The effects of multitasking on the brain and the way we're wired has been the subject of countless studies, radio shows, and articles. But a new study soon to be released explores the social and emotional effects of media multitasking on kids.
Stanford professor Roy Pea presented some intriguing findings of a survey at the Digital Media & Learning Conference. Pea and his colleague Cliff Nass surveyed more than 3,400 girls age 8 to 12 -- a "key period for social-emotional development" -- examining how "video use and media multitasking correlates with ... social well being and friendship."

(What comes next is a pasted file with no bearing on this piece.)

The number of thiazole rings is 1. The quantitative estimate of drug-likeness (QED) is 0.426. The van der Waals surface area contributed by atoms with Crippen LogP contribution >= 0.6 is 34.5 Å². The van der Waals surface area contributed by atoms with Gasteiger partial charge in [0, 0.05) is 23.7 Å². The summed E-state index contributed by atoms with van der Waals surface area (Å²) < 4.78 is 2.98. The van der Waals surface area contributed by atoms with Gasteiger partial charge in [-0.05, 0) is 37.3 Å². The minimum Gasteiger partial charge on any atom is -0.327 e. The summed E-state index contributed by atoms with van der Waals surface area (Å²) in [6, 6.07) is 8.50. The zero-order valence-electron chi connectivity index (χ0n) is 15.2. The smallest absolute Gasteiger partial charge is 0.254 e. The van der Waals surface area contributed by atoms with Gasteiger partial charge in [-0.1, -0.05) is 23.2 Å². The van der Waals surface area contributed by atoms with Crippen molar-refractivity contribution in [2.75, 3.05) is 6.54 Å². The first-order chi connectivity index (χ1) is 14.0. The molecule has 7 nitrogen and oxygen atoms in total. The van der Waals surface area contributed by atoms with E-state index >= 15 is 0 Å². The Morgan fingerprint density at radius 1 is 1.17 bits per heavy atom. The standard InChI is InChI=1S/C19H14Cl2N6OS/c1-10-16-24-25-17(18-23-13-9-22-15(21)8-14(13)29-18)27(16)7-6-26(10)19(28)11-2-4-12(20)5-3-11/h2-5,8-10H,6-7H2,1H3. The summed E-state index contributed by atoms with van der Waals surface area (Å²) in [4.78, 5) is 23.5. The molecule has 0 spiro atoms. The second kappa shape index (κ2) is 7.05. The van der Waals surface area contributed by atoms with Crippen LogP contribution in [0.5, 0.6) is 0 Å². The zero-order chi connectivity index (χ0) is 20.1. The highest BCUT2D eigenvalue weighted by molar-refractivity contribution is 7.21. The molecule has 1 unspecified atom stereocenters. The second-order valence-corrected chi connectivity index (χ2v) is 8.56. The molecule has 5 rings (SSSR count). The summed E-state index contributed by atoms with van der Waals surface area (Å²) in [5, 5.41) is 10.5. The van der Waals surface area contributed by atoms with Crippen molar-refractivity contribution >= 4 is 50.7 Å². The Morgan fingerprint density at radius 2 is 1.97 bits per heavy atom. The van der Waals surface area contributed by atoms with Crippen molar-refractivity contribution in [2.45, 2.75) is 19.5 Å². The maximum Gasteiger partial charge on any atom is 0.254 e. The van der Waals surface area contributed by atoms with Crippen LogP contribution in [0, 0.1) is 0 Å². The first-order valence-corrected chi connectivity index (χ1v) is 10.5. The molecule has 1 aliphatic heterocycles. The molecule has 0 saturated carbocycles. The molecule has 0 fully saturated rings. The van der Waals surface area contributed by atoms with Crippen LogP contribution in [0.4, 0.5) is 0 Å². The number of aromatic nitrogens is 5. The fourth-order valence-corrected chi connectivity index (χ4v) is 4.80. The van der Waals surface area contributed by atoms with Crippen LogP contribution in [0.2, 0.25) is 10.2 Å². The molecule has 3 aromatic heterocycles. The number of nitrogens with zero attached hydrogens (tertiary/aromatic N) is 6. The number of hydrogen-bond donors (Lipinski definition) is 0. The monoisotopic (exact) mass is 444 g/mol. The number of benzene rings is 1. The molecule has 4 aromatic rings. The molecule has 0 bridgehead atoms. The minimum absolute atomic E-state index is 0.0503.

In other words, how does all this media use affect how kids feel?
Here's what Pea presented at the conference.
The survey, which reached out to readers of Discovery Girls Magazine from across the country -- all of whom had Web access -- most of them at home -- explored the social and emotional issues that come up while they're media multitasking. Some of the criteria: age, access or ownership of technology, relationship with friends who their parents think are bad influences, amount of sleep, what media they consume, what media they engage in while using other media, and their general social outlook.
In terms of media activities, the survey examined watching videos, listening to music, reading or doing homework, emailing or sending messages, posting on Facebook, texting or instant-messaging, talking on the phone or video chatting, as well as the great old medium of face-to-face conversation (which is now considered a medium).